Is biodegradable packaging the future?

By SYSPRO Pty Ltd on 08 May 2023

Packaging is something consumers seldom think about, yet it is a critical enabler for much of our lives – it creates cost-efficient delivery systems for retailers and brands, minimises product breakage and food waste throughout the value chain, and facilitates the consumer’s need for convenience.

One of the biggest emerging trends in packaging manufacturing is the global focus on sustainability and a switch to biodegradable packaging materials. As consumers become more aware of the negative consequences of single-use plastic packaging, they are demanding eco-friendly alternatives such as starch, cellulose, PLA, polyhydroxybutyrate (PHB), polyhydroxyalkanoates (PHA), and other biopolymers, and other plant-based packaging from sugar cane, coconut, hemp and corn starch.

Demand is consumer-led

With the massive uptake of online shopping during the COVID-19 pandemic, the waste created by packaging from online shopping has come into the spotlight. McKinsey & Partners notes that a dramatic shift to online shopping, increased global regulation of packaging waste, and the acceleration of consumers’ sustainability concerns have combined to reinforce the rapid pace of change.

With increasing consumer pressure on companies to adopt sustainability measure throughout the product lifecycle, packaging materials represent a significant opportunity for companies to deliver effective packaging systems that also happen to support sustainability goals. It’s no surprise then, that the packaging industry is adopting sustainable solutions that make product packaging more consumer- and environmentally friendly.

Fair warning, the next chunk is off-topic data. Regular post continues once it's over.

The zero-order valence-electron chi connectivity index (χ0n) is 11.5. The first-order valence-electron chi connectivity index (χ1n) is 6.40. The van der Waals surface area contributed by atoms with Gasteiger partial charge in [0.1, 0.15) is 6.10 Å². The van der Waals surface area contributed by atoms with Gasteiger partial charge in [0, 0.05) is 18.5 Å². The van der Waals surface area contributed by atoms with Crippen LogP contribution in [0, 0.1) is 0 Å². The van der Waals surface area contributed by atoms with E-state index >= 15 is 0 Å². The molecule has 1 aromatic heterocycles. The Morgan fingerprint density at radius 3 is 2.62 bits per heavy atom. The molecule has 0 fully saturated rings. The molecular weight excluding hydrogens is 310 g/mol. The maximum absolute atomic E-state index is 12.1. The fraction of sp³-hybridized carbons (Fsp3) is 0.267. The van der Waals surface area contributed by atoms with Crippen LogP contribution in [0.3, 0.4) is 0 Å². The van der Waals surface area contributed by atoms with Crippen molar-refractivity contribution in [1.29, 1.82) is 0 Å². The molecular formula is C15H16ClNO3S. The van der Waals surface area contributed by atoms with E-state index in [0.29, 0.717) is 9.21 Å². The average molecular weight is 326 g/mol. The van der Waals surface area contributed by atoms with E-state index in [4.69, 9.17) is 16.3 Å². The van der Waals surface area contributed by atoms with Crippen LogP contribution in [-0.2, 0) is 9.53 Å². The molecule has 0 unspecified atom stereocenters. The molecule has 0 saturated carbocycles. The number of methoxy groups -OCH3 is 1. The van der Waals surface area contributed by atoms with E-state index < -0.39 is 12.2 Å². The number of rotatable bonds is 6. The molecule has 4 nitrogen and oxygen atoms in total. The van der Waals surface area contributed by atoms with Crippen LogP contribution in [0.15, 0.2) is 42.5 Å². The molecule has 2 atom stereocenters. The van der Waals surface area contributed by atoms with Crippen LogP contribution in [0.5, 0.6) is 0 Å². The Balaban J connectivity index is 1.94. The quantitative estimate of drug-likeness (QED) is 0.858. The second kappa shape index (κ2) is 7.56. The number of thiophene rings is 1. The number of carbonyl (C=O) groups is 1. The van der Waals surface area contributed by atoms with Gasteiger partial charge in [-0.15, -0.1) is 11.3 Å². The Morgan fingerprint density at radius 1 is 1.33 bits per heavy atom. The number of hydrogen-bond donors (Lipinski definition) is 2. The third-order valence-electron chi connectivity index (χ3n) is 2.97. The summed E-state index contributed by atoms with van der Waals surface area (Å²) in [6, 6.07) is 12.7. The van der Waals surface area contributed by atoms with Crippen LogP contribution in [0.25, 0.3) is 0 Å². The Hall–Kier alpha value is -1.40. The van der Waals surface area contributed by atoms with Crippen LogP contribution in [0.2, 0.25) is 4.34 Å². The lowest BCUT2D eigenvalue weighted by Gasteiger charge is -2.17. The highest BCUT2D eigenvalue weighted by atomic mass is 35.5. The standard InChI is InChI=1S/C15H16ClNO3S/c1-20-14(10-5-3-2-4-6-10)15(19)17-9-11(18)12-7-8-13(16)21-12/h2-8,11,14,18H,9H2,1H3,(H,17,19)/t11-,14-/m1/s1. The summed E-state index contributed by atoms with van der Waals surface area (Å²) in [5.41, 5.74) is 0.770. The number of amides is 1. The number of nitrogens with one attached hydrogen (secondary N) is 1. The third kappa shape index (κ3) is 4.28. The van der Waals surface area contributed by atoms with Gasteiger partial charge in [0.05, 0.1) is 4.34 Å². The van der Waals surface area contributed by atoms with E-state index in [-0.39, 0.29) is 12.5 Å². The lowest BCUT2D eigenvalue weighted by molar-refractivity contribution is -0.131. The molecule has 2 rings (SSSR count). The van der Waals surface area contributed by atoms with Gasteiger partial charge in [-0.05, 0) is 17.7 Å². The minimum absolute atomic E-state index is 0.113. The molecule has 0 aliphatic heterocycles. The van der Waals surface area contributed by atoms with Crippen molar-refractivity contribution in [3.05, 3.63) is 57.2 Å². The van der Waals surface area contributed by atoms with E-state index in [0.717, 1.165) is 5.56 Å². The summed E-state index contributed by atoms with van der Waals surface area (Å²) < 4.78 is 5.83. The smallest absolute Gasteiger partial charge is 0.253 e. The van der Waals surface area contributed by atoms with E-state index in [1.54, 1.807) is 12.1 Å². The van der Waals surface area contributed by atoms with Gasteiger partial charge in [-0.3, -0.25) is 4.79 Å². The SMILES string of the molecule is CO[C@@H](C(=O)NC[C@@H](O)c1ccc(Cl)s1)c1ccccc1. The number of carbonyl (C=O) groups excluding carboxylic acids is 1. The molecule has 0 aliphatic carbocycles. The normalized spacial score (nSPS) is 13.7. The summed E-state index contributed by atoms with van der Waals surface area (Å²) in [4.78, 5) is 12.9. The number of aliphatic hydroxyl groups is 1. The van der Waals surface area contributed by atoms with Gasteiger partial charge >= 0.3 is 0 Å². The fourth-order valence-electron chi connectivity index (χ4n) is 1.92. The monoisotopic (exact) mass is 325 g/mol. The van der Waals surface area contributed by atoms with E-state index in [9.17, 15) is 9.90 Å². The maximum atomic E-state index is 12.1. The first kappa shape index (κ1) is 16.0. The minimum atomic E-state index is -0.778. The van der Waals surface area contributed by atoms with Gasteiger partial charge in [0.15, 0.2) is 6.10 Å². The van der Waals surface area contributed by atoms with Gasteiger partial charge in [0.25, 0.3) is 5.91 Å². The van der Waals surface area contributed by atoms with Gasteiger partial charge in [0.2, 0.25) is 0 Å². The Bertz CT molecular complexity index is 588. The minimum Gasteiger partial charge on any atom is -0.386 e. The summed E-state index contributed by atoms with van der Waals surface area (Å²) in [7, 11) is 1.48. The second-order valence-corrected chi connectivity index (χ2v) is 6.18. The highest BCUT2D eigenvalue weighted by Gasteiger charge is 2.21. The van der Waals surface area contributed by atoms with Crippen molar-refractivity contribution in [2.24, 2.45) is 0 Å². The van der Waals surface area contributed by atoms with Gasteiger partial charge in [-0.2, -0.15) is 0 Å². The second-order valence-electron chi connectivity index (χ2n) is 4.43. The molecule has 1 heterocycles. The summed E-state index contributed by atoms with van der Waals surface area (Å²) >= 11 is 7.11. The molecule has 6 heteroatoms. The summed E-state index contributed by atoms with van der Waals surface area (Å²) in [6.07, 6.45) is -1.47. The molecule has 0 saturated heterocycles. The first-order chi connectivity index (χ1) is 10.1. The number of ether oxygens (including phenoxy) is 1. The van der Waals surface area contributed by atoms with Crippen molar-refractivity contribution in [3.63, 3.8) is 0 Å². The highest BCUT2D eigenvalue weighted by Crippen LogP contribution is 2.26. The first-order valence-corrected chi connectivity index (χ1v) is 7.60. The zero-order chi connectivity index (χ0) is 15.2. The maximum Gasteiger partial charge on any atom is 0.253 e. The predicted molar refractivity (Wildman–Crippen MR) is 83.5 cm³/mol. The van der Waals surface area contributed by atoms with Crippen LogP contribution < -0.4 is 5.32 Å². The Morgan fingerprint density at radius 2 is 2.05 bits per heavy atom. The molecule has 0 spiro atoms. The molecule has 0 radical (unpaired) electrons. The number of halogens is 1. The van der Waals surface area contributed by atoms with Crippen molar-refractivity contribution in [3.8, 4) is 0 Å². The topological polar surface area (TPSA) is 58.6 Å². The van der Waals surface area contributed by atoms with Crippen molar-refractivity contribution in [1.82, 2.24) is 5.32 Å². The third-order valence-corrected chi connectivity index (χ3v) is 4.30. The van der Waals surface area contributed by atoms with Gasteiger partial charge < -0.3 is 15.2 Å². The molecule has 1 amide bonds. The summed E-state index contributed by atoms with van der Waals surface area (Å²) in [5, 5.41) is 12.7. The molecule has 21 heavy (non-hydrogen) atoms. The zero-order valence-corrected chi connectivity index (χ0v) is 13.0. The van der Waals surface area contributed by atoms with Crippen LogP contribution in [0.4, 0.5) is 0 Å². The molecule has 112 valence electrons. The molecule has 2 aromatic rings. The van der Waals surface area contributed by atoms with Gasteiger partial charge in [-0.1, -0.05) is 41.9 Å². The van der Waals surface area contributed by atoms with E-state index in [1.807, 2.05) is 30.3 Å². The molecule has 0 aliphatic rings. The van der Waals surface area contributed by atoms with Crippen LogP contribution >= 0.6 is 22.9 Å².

The problem with plastics…

Since the early 20th Century, plastic has been the most popular packaging material, with the ubiquitous bubble wrap almost omnipresent in the packaging of products and materials. It’s no surprise that plastics have long been the material of choice – they are durable, lightweight, and cost-effective. However, there are plenty of negatives to single-use packaging that is difficult to recycle effectively. Plastics are major pollutants, and it can take up to 1,000 years for plastic to biodegrade. Research shows that eight million tonnes of plastic leak into the ocean every year. Furthermore, the Moss Group review of Biodegradable and Compostable Packaging shows that locally, formal municipal waste collection is not effective in capturing all post-consumer waste, while separation at source is not legislated, so is not widely practiced.

The negative environmental impact and increasing awareness about the importance of sustainable packaging are pushing brands and customers to adopt biodegradable packaging materials. The desire for alternatives that deliver lower environmental impact than traditional plastics has created a growing market for biodegradable and compostable packaging. And while biodegradable packaging currently carries higher costs than traditional plastic packaging materials, research by McKinsey shows that 55% of consumers are concerned about the environmental impacts of packaging, and 70% of buyers would pay more for sustainable packaging.

The benefits of biodegradable packaging

The most important benefit of biodegradable packaging is the potential to reduce overall waste in the food industry. Instead of discarding tons of plastic to languish in landfills (or oceans) for decades, biodegradable food packaging naturally and completely degrades.